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- Convert fluently between key fractions, decimals and percentages (review)
- Calculate key fractions, decimals and percentages of an amount without a calculator (review)
- Calculate fractions, decimals and percentages of an amount using calculator methods (review)
- Convert between decimals and percentages greater than 100%
- Percentage decrease with a multiplier
- Calculate percentage increase and decrease using a multiplier
- Express one number as a fraction or a percentage of another without a calculator
- Express one number as a fraction or a percentage of another using calculator methods
- Work with percentage change
- Choose appropriate methods to solve percentage problems

For higher-attaining pupils:

- Find the original amount given the percentage less than 100%
- Find the original amount given the percentage greater than 100%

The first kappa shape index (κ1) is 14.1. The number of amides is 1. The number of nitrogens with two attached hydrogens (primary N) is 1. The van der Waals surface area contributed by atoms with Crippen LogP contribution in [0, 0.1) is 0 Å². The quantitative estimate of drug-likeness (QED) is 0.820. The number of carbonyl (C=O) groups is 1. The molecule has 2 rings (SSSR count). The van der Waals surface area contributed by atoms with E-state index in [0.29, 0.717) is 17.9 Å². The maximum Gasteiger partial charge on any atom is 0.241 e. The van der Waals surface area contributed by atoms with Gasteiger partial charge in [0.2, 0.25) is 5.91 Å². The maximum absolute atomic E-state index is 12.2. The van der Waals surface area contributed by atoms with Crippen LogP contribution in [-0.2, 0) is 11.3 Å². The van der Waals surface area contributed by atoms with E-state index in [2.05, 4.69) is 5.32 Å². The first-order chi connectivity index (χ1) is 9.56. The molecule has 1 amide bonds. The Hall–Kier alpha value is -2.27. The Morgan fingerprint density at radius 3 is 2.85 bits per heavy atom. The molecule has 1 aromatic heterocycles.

- Choose appropriate methods to solve complex percentage problems

This page should remember your ticks from one visit to the next for a period of time. It does this by using Local Storage so the information is saved only on the computer you are working on right now.

Here are some related resources in alphabetical order. Some may only be appropriate for high-attaining learners while others will be useful for those in need of support. Click anywhere in the grey area to access the resource.

- Compound Interest Calculator A customised online calculator for quickly finding the solutions to compound interest problems.
- Express as a Percentage This self-marking quiz requires you to work out what one quantity is as a percentage of a second quantity.
- Fraction Percentage Match the fraction with the equivalent percentage. A drag and drop self marking exercise.
- Fraction Percentage Pairs The traditional pairs or Pelmanism game adapted to test knowledge of simple fractions and their equivalent percentages.
- Fractions Decimals Percentages Revise the methods for converting fractions to decimals and percentages.
- Fractions, Decimals, Percentages An exercise on converting fractions to decimals, decimals to percentages and percentages to fractions.
- Interest Practise using the formulas for simple interest and compound interest.